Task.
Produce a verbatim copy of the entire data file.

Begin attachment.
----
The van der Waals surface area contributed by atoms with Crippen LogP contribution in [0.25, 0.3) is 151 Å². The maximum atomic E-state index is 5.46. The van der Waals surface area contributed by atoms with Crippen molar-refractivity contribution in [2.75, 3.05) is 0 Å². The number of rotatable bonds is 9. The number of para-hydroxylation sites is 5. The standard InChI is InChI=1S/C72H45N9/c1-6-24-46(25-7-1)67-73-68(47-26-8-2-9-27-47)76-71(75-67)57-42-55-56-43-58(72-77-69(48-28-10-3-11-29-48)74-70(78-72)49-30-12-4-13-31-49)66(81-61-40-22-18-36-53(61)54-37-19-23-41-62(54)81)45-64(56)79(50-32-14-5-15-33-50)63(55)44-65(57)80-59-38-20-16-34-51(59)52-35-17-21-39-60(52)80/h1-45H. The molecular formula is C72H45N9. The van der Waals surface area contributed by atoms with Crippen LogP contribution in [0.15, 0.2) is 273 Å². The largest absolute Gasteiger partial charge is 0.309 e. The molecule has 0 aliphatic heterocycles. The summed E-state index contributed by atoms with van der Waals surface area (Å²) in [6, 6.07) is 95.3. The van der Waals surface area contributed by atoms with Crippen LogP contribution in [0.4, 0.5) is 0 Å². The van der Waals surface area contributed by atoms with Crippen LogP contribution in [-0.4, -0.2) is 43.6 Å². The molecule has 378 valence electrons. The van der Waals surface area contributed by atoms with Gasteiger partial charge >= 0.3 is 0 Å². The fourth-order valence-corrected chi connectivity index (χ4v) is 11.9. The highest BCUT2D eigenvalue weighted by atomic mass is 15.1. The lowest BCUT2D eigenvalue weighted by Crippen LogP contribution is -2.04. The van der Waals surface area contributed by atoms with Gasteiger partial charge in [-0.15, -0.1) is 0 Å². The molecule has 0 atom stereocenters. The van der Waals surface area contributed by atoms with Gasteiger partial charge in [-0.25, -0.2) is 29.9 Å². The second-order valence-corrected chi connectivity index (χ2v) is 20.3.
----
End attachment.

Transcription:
The van der Waals surface area contributed by atoms with Crippen LogP contribution in [0.25, 0.3) is 151 Å². The maximum atomic E-state index is 5.46. The van der Waals surface area contributed by atoms with Crippen molar-refractivity contribution in [2.75, 3.05) is 0 Å². The number of rotatable bonds is 9. The number of para-hydroxylation sites is 5. The standard InChI is InChI=1S/C72H45N9/c1-6-24-46(25-7-1)67-73-68(47-26-8-2-9-27-47)76-71(75-67)57-42-55-56-43-58(72-77-69(48-28-10-3-11-29-48)74-70(78-72)49-30-12-4-13-31-49)66(81-61-40-22-18-36-53(61)54-37-19-23-41-62(54)81)45-64(56)79(50-32-14-5-15-33-50)63(55)44-65(57)80-59-38-20-16-34-51(59)52-35-17-21-39-60(52)80/h1-45H. The molecular formula is C72H45N9. The van der Waals surface area contributed by atoms with Crippen LogP contribution in [0.15, 0.2) is 273 Å². The largest absolute Gasteiger partial charge is 0.309 e. The molecule has 0 aliphatic heterocycles. The summed E-state index contributed by atoms with van der Waals surface area (Å²) in [6, 6.07) is 95.3. The van der Waals surface area contributed by atoms with Crippen LogP contribution in [0.4, 0.5) is 0 Å². The van der Waals surface area contributed by atoms with Crippen LogP contribution in [-0.4, -0.2) is 43.6 Å². The molecule has 378 valence electrons. The van der Waals surface area contributed by atoms with Gasteiger partial charge >= 0.3 is 0 Å². The fourth-order valence-corrected chi connectivity index (χ4v) is 11.9. The highest BCUT2D eigenvalue weighted by atomic mass is 15.1. The lowest BCUT2D eigenvalue weighted by Crippen LogP contribution is -2.04. The van der Waals surface area contributed by atoms with Gasteiger partial charge in [-0.15, -0.1) is 0 Å². The molecule has 0 atom stereocenters. The van der Waals surface area contributed by atoms with Gasteiger partial charge in [-0.25, -0.2) is 29.9 Å². The second-order valence-corrected chi connectivity index (χ2v) is 20.3.